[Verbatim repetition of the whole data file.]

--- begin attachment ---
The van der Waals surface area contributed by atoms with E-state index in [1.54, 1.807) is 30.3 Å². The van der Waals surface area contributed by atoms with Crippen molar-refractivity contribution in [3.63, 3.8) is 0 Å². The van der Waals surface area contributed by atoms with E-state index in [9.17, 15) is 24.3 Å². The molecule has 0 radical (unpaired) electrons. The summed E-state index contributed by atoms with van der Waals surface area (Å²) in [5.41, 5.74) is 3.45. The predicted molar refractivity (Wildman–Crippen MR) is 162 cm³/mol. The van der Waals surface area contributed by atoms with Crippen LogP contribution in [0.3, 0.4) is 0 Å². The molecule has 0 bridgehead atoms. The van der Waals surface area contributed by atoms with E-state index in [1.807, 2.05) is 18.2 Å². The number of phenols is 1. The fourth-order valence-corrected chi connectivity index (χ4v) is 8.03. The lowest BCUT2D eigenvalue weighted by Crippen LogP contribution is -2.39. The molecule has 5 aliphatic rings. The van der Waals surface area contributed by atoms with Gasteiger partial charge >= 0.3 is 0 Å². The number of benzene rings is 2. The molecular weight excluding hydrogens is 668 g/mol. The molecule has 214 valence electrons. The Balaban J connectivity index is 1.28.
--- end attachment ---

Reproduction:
The van der Waals surface area contributed by atoms with E-state index in [1.54, 1.807) is 30.3 Å². The van der Waals surface area contributed by atoms with Crippen molar-refractivity contribution in [3.63, 3.8) is 0 Å². The van der Waals surface area contributed by atoms with E-state index in [9.17, 15) is 24.3 Å². The molecule has 0 radical (unpaired) electrons. The summed E-state index contributed by atoms with van der Waals surface area (Å²) in [5.41, 5.74) is 3.45. The predicted molar refractivity (Wildman–Crippen MR) is 162 cm³/mol. The van der Waals surface area contributed by atoms with Crippen LogP contribution in [0.3, 0.4) is 0 Å². The molecule has 0 bridgehead atoms. The van der Waals surface area contributed by atoms with E-state index in [1.807, 2.05) is 18.2 Å². The number of phenols is 1. The fourth-order valence-corrected chi connectivity index (χ4v) is 8.03. The lowest BCUT2D eigenvalue weighted by Crippen LogP contribution is -2.39. The molecule has 5 aliphatic rings. The van der Waals surface area contributed by atoms with Gasteiger partial charge >= 0.3 is 0 Å². The number of benzene rings is 2. The molecular weight excluding hydrogens is 668 g/mol. The molecule has 214 valence electrons. The Balaban J connectivity index is 1.28.